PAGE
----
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WASHINGTON (Reuters) - U.S. cancer doctors are worried about their ability to handle an expected surge in cancer cases in the coming years as they face cuts to government health plans and efforts to reduce payments to physicians.
The influential American Society of Clinical Oncology, in a report released on Tuesday, cited estimates that cancer will become the leading killer in the United States by 2030 as the population ages, while treatment costs reach new heights. The group is calling on the U.S. Congress to help stabilize payments to doctors under the Medicare insurance program for the elderly.
"What you are seeing from Medicare as well as others is they continue to constrain the revenues to practices. At the same time, the number of patients everyone is seeing is going up as the population increases," said Blase Polite, an oncologist at the University of Chicago.
"Combine that with the cost of the care that we're providing ... It's really creating a very difficult financial situation," Polite, incoming head of government relations for ASCO, told Reuters.
A projected workforce crunch could also hamper care as demand for cancer treatment rises, ASCO said in the report summarizing its survey of 1,162 oncology practices in 2012 and 2013 representing more than 13,000 physicians. Overall, ASCO represents 35,000 doctors, nurse practitioners, researchers and other cancer care professionals.
Its survey, to be unveiled in a briefing on Capitol Hill later on Tuesday, comes as Congress grapples with how to address looming physician payment cuts ahead of a March 31 deadline.
ASCO and other physician groups have been pressing Congress for years to alter the reimbursement formula known as the sustainable growth rate, or SGR. The U.S. House of Representatives plans to vote on a replacement on Friday.
About 14 million people in the United States have had cancer, and the American Cancer Society estimates that nearly 1.7 million people will be newly diagnosed in 2014 and more than 585,000 will die from it.
By 2030, the rate is expected to jump to 2.3 million new cases each year, ASCO said in its report. The number of those who previously had cancer and survived is also expected to grow.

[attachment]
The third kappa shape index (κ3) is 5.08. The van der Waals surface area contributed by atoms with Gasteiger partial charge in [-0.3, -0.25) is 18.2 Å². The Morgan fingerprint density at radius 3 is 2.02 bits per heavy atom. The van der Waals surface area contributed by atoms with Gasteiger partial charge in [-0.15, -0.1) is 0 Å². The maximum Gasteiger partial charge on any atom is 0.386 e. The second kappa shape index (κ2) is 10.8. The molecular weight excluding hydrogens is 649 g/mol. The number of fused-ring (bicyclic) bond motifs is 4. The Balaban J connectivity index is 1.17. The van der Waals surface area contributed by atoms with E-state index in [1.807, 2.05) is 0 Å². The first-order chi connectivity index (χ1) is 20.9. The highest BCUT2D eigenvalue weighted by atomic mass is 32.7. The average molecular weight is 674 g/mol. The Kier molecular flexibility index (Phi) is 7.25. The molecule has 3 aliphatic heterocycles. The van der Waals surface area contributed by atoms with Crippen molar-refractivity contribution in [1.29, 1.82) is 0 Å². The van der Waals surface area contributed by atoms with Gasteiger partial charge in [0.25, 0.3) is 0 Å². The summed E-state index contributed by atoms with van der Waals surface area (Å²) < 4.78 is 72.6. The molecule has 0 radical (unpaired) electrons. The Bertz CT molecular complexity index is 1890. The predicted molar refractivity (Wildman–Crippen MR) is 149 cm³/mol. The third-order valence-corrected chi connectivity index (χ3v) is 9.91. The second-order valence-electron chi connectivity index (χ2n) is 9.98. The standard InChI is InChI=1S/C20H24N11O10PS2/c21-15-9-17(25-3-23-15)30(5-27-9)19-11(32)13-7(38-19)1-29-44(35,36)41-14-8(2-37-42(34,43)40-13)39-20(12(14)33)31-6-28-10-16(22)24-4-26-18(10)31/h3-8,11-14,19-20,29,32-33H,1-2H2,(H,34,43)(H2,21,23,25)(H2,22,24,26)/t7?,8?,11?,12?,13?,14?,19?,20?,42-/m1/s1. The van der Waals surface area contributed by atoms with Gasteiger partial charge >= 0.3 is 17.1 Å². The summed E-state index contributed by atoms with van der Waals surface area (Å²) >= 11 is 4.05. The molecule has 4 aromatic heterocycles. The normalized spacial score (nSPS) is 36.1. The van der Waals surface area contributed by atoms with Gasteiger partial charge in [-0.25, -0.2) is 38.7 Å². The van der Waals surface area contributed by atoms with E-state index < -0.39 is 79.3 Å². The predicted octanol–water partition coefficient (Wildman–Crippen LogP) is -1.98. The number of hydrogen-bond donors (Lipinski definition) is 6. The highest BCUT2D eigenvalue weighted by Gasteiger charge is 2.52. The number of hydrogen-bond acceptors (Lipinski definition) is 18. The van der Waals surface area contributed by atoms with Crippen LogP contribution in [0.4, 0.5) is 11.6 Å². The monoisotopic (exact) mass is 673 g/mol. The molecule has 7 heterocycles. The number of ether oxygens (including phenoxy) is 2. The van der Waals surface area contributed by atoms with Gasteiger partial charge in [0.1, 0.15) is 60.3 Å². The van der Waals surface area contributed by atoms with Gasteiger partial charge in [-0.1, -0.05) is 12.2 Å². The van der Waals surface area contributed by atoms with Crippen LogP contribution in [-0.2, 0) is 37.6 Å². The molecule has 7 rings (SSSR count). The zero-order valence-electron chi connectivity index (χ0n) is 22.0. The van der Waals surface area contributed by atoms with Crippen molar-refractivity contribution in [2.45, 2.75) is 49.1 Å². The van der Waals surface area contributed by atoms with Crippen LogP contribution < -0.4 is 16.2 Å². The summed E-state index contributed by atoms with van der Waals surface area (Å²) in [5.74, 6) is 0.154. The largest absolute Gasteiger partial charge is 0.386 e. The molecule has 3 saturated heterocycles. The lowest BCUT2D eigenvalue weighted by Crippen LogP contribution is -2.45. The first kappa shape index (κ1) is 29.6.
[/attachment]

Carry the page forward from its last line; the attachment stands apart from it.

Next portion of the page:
ASCO President Clifford Hudis said he does not see the group's push taking away from the needs of other specialty physicians and their patients. "All of this crisis-to-crisis management has to come to a stop," Hudis, a breast cancer specialist at Memorial Sloan-Kettering Cancer Center in New York and a professor of medicine at Weill Cornell Medical College, said of Congress's efforts.
Congress is weighing changes to the physician payment system that calls for sharp cuts in reimbursement to doctors. The system has yet to be put in place because lawmakers have overridden the legislation each year. By the end of March, Congress must either repeal the formula or pass another temporary patch, or "doc fix."
One proposal under consideration would replace the formula with a 0.5 percent annual increase through 2018, then a two-track system with either a 0.5 percent or a 1 percent rise depending on which of the two systems providers use. The Congressional Budget Office has said that measure would increase federal spending by about $138 billion between 2014 and 2024.
Most cancer cases are diagnosed in older Americans, many of whom are covered by Medicare. Other insurers also look to Medicare when setting reimbursement rates to doctors.
The ASCO report estimates a possible shortage of more than 1,487 oncologists by in 2025, in part because cancer providers, like their patients, are aging.
Nearly 14 percent of the U.S. population, or more than 40 million people, is age 65 or older, 2012 data from the Census Bureau show.
Drug costs are also a worry, ASCO's Polite said, as prices have risen to $10,000 a month from $1,000 a month in 1990.
Oncologist Sharon Giordano of MD Anderson Cancer Center in Texas said while the baby boom generation is likely to "put a strain on the healthcare system," there is room for promoting preventive steps such as quitting tobacco use or controlling obesity to help reduce cancer cases, including recurrence.
"Certainly a new diagnosis ... can be really motivating" to make lifestyle changes, said Giordano, who is an ASCO member but was not directly involved with the report. "It's never too late."
Reporting by Susan Heavey; Editing by Michele Gershberg and Mohammad Zargham